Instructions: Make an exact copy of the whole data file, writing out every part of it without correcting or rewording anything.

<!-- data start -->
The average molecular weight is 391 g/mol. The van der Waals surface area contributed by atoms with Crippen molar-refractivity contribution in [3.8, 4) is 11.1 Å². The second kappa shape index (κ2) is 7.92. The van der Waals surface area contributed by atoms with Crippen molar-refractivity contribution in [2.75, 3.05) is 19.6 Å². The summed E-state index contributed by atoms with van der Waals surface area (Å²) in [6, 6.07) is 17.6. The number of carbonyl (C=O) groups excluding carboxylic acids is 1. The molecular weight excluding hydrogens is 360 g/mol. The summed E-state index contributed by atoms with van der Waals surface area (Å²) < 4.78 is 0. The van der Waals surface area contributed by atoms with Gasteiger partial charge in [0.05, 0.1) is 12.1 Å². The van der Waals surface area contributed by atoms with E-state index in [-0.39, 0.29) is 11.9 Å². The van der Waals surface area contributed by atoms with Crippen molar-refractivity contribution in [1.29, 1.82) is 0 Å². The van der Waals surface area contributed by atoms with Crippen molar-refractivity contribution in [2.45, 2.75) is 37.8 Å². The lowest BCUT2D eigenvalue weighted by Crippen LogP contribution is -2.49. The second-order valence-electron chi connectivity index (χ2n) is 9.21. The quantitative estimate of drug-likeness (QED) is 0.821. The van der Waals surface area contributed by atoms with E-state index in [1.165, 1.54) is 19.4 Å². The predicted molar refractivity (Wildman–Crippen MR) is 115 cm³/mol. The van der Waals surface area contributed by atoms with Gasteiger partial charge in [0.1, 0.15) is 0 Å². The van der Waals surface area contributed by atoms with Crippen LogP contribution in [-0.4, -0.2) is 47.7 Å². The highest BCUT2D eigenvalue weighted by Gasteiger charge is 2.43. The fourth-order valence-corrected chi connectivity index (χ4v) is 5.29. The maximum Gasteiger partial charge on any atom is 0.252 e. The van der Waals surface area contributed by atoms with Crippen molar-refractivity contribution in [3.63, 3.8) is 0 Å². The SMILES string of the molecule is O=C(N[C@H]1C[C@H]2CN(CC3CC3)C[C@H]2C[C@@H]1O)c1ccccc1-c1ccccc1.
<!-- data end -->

The average molecular weight is 391 g/mol. The van der Waals surface area contributed by atoms with Crippen molar-refractivity contribution in [3.8, 4) is 11.1 Å². The second kappa shape index (κ2) is 7.92. The van der Waals surface area contributed by atoms with Crippen molar-refractivity contribution in [2.75, 3.05) is 19.6 Å². The summed E-state index contributed by atoms with van der Waals surface area (Å²) in [6, 6.07) is 17.6. The number of carbonyl (C=O) groups excluding carboxylic acids is 1. The molecular weight excluding hydrogens is 360 g/mol. The summed E-state index contributed by atoms with van der Waals surface area (Å²) < 4.78 is 0. The van der Waals surface area contributed by atoms with Gasteiger partial charge in [0.05, 0.1) is 12.1 Å². The van der Waals surface area contributed by atoms with E-state index in [-0.39, 0.29) is 11.9 Å². The van der Waals surface area contributed by atoms with Crippen molar-refractivity contribution in [1.29, 1.82) is 0 Å². The van der Waals surface area contributed by atoms with Crippen molar-refractivity contribution in [2.45, 2.75) is 37.8 Å². The lowest BCUT2D eigenvalue weighted by Crippen LogP contribution is -2.49. The second-order valence-electron chi connectivity index (χ2n) is 9.21. The quantitative estimate of drug-likeness (QED) is 0.821. The van der Waals surface area contributed by atoms with E-state index in [1.165, 1.54) is 19.4 Å². The predicted molar refractivity (Wildman–Crippen MR) is 115 cm³/mol. The van der Waals surface area contributed by atoms with Gasteiger partial charge in [0.1, 0.15) is 0 Å². The van der Waals surface area contributed by atoms with Crippen LogP contribution in [-0.4, -0.2) is 47.7 Å². The highest BCUT2D eigenvalue weighted by Gasteiger charge is 2.43. The fourth-order valence-corrected chi connectivity index (χ4v) is 5.29. The maximum Gasteiger partial charge on any atom is 0.252 e. The van der Waals surface area contributed by atoms with Crippen molar-refractivity contribution in [3.63, 3.8) is 0 Å². The SMILES string of the molecule is O=C(N[C@H]1C[C@H]2CN(CC3CC3)C[C@H]2C[C@@H]1O)c1ccccc1-c1ccccc1.